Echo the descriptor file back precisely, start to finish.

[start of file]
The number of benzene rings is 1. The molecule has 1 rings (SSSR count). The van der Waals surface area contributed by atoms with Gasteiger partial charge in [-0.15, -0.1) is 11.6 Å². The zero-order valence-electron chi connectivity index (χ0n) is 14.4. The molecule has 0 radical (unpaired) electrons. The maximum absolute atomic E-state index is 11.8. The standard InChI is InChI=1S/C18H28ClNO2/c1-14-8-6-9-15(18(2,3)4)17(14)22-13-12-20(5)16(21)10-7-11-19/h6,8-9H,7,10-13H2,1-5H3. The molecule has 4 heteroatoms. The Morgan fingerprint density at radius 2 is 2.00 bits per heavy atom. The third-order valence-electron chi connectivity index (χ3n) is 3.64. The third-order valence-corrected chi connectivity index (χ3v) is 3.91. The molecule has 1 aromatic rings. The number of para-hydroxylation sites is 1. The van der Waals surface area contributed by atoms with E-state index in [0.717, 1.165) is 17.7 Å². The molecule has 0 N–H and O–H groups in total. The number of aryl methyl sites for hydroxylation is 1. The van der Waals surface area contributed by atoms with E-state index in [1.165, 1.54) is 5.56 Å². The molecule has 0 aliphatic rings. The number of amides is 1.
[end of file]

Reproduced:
The number of benzene rings is 1. The molecule has 1 rings (SSSR count). The van der Waals surface area contributed by atoms with Gasteiger partial charge in [-0.15, -0.1) is 11.6 Å². The zero-order valence-electron chi connectivity index (χ0n) is 14.4. The molecule has 0 radical (unpaired) electrons. The maximum absolute atomic E-state index is 11.8. The standard InChI is InChI=1S/C18H28ClNO2/c1-14-8-6-9-15(18(2,3)4)17(14)22-13-12-20(5)16(21)10-7-11-19/h6,8-9H,7,10-13H2,1-5H3. The molecule has 4 heteroatoms. The Morgan fingerprint density at radius 2 is 2.00 bits per heavy atom. The third-order valence-electron chi connectivity index (χ3n) is 3.64. The third-order valence-corrected chi connectivity index (χ3v) is 3.91. The molecule has 1 aromatic rings. The number of para-hydroxylation sites is 1. The van der Waals surface area contributed by atoms with E-state index in [0.717, 1.165) is 17.7 Å². The molecule has 0 N–H and O–H groups in total. The number of aryl methyl sites for hydroxylation is 1. The van der Waals surface area contributed by atoms with E-state index in [1.165, 1.54) is 5.56 Å². The molecule has 0 aliphatic rings. The number of amides is 1.